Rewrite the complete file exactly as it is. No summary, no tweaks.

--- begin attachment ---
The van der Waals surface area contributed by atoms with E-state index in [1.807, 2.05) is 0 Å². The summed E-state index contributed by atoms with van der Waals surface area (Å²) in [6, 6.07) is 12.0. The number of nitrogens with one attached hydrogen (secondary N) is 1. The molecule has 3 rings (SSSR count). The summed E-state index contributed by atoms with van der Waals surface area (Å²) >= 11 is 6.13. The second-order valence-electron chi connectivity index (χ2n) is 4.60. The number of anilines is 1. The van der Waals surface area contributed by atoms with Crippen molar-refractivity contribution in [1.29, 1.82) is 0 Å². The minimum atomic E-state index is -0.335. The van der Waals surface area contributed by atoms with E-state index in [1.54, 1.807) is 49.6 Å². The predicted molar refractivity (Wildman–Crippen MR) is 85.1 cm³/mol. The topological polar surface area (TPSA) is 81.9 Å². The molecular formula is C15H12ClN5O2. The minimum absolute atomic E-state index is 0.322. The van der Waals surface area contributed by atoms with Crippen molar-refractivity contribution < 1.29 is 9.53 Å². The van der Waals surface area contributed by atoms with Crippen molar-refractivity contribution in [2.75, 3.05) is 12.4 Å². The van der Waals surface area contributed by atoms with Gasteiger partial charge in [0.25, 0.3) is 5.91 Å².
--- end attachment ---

The van der Waals surface area contributed by atoms with E-state index in [1.807, 2.05) is 0 Å². The summed E-state index contributed by atoms with van der Waals surface area (Å²) in [6, 6.07) is 12.0. The number of nitrogens with one attached hydrogen (secondary N) is 1. The molecule has 3 rings (SSSR count). The summed E-state index contributed by atoms with van der Waals surface area (Å²) >= 11 is 6.13. The second-order valence-electron chi connectivity index (χ2n) is 4.60. The number of anilines is 1. The van der Waals surface area contributed by atoms with Crippen molar-refractivity contribution in [1.29, 1.82) is 0 Å². The minimum atomic E-state index is -0.335. The van der Waals surface area contributed by atoms with E-state index in [1.54, 1.807) is 49.6 Å². The predicted molar refractivity (Wildman–Crippen MR) is 85.1 cm³/mol. The topological polar surface area (TPSA) is 81.9 Å². The molecular formula is C15H12ClN5O2. The minimum absolute atomic E-state index is 0.322. The van der Waals surface area contributed by atoms with Crippen molar-refractivity contribution < 1.29 is 9.53 Å². The van der Waals surface area contributed by atoms with Crippen molar-refractivity contribution in [2.75, 3.05) is 12.4 Å². The van der Waals surface area contributed by atoms with Gasteiger partial charge in [0.25, 0.3) is 5.91 Å².